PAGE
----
Asking students to answer questions and solve mind-bending puzzles today, rather than requiring them to memorize and repeat, can help form the thinkers and inventors of tomorrow. This is the argument Google is making with its latest doodle, which celebrates one of the world’s most famous puzzles.
Today’s Google doodle celebrates the 40th anniversary of the Rubik’s Cube. Created by Ernő Rubik in 1974, the cube was initially intended to help Rubik’s students better understand spacial geometry and has since helped generations learn to think more outside the box and play in new ways. To celebrate the inspiration the Rubik’s cube has provided and pay tribute to the utility of its design, Google’s Creative Lab has created an interactive Web version of the famous Cube and plastered it across the internet through the Google homepage – with keyboard shortcuts to boot.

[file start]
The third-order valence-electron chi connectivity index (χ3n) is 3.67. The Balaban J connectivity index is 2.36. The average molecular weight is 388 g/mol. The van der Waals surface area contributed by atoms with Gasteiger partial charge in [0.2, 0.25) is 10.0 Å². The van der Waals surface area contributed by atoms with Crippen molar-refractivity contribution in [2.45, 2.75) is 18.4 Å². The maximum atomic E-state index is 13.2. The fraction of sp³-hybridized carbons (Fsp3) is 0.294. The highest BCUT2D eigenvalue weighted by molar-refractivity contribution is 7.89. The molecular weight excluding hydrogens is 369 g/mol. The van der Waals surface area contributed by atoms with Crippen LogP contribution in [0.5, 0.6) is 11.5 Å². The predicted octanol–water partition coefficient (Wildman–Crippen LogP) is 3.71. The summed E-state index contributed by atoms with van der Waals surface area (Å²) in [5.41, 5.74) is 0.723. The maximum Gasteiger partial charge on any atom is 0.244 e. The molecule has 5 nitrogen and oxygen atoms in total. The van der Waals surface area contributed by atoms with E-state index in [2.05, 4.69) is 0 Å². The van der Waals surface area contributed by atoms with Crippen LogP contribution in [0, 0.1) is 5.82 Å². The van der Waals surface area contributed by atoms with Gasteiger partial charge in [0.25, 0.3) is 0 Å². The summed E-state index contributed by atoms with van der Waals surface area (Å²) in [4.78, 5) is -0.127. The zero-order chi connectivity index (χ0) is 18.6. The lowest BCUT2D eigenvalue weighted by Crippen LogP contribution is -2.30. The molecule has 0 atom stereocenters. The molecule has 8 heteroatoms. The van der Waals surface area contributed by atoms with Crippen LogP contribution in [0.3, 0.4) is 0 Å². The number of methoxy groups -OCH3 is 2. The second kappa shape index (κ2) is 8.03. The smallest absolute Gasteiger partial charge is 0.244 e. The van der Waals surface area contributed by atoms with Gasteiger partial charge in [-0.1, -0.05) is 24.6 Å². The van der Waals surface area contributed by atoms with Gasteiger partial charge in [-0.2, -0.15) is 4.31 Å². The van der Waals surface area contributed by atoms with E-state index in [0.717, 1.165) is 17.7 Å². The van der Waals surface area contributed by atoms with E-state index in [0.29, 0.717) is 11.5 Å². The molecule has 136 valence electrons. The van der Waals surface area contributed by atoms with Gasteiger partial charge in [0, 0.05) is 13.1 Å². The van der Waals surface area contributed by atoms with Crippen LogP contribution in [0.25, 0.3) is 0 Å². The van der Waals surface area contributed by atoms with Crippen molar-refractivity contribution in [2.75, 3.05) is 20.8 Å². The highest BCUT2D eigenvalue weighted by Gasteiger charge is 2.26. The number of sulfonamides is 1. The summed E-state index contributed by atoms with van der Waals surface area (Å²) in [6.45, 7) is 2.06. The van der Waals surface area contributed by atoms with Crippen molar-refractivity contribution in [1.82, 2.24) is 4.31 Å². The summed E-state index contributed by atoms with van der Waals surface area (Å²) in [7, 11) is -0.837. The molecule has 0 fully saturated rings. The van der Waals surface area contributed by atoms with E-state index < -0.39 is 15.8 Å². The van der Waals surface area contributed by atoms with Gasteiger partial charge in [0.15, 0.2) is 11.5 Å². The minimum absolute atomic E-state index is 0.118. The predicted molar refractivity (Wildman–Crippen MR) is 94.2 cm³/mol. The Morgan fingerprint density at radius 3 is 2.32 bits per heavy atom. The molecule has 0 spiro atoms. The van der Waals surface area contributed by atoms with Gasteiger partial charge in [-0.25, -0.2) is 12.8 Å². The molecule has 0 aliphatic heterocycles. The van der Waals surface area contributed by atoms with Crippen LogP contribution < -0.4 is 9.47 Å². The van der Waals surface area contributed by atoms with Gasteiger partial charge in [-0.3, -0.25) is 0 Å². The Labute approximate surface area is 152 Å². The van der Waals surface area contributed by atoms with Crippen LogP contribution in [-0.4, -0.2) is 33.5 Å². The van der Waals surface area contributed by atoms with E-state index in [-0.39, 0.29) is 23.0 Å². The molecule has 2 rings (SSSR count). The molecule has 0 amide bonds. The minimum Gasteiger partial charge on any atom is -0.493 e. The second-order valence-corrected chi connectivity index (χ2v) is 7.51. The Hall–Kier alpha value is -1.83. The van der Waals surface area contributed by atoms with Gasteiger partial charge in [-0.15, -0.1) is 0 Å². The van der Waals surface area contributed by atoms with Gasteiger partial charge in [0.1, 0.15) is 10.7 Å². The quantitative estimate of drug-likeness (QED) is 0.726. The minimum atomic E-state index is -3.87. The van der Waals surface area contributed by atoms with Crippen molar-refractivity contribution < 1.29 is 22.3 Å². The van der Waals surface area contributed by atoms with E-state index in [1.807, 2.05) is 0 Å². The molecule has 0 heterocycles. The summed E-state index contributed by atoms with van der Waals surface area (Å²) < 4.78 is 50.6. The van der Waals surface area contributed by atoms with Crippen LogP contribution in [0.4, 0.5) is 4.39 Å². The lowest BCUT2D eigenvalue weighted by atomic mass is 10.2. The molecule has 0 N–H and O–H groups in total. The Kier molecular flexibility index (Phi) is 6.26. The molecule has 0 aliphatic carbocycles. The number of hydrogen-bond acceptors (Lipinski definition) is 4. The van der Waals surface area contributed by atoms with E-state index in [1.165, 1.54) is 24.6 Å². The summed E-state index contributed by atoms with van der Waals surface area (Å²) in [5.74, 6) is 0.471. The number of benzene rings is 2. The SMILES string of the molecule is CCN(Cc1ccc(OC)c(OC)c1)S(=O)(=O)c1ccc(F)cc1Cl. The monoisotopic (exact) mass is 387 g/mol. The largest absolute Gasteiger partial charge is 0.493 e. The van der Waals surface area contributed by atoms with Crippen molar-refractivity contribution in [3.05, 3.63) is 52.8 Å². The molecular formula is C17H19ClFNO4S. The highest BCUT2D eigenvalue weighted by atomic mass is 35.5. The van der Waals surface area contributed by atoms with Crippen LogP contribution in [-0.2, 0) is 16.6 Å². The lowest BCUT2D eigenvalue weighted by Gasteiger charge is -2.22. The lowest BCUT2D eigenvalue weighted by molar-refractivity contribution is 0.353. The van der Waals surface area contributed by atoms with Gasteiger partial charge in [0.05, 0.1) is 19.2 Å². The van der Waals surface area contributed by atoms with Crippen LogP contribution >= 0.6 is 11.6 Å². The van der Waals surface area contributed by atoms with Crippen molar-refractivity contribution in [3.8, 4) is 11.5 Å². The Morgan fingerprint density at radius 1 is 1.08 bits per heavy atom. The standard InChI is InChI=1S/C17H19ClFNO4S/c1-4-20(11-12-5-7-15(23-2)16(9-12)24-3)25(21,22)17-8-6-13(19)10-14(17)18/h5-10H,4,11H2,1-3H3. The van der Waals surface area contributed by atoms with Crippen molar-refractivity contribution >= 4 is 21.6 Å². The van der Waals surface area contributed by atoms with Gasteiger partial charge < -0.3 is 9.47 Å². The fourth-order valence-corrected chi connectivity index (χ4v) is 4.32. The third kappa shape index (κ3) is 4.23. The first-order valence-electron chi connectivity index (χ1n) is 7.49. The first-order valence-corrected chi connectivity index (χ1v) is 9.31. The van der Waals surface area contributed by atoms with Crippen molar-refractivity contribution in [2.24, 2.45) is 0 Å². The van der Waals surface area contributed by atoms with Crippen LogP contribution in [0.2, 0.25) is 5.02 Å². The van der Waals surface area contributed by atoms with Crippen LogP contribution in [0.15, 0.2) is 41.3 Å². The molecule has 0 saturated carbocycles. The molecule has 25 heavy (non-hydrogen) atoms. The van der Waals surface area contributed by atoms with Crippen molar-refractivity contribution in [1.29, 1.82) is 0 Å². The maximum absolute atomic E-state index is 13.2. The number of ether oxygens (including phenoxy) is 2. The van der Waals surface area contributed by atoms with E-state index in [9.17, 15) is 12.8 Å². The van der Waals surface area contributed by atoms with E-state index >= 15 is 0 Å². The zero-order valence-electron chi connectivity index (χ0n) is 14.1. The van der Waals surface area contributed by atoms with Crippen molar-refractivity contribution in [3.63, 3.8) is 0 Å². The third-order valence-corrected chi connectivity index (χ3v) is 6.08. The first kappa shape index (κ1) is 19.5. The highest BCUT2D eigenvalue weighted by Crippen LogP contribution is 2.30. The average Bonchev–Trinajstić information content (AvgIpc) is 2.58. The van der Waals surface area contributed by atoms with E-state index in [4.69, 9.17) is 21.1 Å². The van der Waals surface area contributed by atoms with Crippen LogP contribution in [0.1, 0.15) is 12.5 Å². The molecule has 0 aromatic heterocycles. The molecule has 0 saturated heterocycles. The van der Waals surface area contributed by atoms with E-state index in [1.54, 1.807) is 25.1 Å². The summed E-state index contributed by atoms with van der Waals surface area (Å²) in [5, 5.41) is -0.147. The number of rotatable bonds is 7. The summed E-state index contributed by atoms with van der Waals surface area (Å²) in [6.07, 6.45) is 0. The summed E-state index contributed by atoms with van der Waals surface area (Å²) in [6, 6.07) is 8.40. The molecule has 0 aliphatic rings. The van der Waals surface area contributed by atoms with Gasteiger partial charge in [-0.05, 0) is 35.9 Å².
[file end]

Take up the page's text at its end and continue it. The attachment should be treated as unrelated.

Using HTML5 and Three.js among other tools, the Rubik’s Cube doodle is one of Google’s “most technically ambitious doodles yet,” according to Google designer Richard The. Using this same technology is Google’s new Chrome Cube Lab, a gallery of Chrome experiments that play with the concept of the Rubik’s cube using the power of the Web. The Cube’s source code is available there so you can build your own experiment, too.
What will you build using the Rubik’s Cube?